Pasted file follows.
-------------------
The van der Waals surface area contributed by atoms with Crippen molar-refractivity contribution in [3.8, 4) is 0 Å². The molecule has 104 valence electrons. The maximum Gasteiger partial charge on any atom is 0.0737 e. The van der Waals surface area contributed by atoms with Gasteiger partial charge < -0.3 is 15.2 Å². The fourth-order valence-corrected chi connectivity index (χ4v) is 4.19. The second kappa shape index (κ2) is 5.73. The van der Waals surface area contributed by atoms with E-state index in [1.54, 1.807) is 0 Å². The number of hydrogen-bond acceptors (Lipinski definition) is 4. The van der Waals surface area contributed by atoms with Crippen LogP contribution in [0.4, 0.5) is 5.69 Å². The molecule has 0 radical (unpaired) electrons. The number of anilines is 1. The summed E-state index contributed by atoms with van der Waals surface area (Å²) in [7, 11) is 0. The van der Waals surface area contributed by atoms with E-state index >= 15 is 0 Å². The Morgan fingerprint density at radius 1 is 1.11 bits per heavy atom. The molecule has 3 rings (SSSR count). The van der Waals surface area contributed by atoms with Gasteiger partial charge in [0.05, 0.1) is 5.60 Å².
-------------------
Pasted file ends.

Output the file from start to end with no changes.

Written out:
The van der Waals surface area contributed by atoms with Crippen molar-refractivity contribution in [3.8, 4) is 0 Å². The molecule has 104 valence electrons. The maximum Gasteiger partial charge on any atom is 0.0737 e. The van der Waals surface area contributed by atoms with Gasteiger partial charge < -0.3 is 15.2 Å². The fourth-order valence-corrected chi connectivity index (χ4v) is 4.19. The second kappa shape index (κ2) is 5.73. The van der Waals surface area contributed by atoms with E-state index in [1.54, 1.807) is 0 Å². The number of hydrogen-bond acceptors (Lipinski definition) is 4. The van der Waals surface area contributed by atoms with Crippen LogP contribution in [0.4, 0.5) is 5.69 Å². The molecule has 0 radical (unpaired) electrons. The number of anilines is 1. The summed E-state index contributed by atoms with van der Waals surface area (Å²) in [7, 11) is 0. The van der Waals surface area contributed by atoms with E-state index >= 15 is 0 Å². The Morgan fingerprint density at radius 1 is 1.11 bits per heavy atom. The molecule has 3 rings (SSSR count). The van der Waals surface area contributed by atoms with Gasteiger partial charge in [0.05, 0.1) is 5.60 Å².